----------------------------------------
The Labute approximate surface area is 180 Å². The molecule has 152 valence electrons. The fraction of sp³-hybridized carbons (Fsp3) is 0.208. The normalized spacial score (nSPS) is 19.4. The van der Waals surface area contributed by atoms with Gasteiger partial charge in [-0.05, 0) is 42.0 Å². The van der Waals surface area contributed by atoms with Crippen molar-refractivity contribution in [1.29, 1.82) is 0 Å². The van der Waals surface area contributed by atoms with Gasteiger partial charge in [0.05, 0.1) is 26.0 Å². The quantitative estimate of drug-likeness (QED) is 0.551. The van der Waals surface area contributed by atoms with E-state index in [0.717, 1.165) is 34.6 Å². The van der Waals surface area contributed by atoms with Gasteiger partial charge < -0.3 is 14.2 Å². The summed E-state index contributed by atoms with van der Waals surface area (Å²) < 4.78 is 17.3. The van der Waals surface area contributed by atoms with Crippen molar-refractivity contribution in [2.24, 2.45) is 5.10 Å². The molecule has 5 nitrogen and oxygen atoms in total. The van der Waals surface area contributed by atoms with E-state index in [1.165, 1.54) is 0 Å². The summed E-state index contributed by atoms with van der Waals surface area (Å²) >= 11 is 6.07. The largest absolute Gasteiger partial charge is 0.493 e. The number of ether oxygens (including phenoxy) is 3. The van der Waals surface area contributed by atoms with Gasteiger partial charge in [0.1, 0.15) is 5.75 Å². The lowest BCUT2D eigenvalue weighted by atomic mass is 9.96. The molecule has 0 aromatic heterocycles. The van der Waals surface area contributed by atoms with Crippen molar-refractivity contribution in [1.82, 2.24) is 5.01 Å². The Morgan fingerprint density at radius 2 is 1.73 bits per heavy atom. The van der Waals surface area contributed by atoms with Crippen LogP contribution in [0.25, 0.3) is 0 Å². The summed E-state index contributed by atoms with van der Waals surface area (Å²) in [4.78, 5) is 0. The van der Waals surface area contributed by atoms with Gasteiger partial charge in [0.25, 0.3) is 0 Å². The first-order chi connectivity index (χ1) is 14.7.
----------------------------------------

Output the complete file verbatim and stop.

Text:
The Labute approximate surface area is 180 Å². The molecule has 152 valence electrons. The fraction of sp³-hybridized carbons (Fsp3) is 0.208. The normalized spacial score (nSPS) is 19.4. The van der Waals surface area contributed by atoms with Gasteiger partial charge in [-0.05, 0) is 42.0 Å². The van der Waals surface area contributed by atoms with Crippen molar-refractivity contribution in [1.29, 1.82) is 0 Å². The van der Waals surface area contributed by atoms with Gasteiger partial charge in [0.05, 0.1) is 26.0 Å². The quantitative estimate of drug-likeness (QED) is 0.551. The van der Waals surface area contributed by atoms with E-state index in [0.717, 1.165) is 34.6 Å². The van der Waals surface area contributed by atoms with Gasteiger partial charge < -0.3 is 14.2 Å². The summed E-state index contributed by atoms with van der Waals surface area (Å²) < 4.78 is 17.3. The van der Waals surface area contributed by atoms with Crippen molar-refractivity contribution in [2.24, 2.45) is 5.10 Å². The molecule has 5 nitrogen and oxygen atoms in total. The van der Waals surface area contributed by atoms with E-state index in [1.165, 1.54) is 0 Å². The summed E-state index contributed by atoms with van der Waals surface area (Å²) >= 11 is 6.07. The largest absolute Gasteiger partial charge is 0.493 e. The number of ether oxygens (including phenoxy) is 3. The van der Waals surface area contributed by atoms with Gasteiger partial charge in [0.1, 0.15) is 5.75 Å². The lowest BCUT2D eigenvalue weighted by atomic mass is 9.96. The molecule has 0 aromatic heterocycles. The van der Waals surface area contributed by atoms with Crippen molar-refractivity contribution in [1.82, 2.24) is 5.01 Å². The Morgan fingerprint density at radius 2 is 1.73 bits per heavy atom. The van der Waals surface area contributed by atoms with Crippen LogP contribution in [0.25, 0.3) is 0 Å². The summed E-state index contributed by atoms with van der Waals surface area (Å²) in [4.78, 5) is 0. The van der Waals surface area contributed by atoms with Gasteiger partial charge in [0.25, 0.3) is 0 Å². The first-order chi connectivity index (χ1) is 14.7.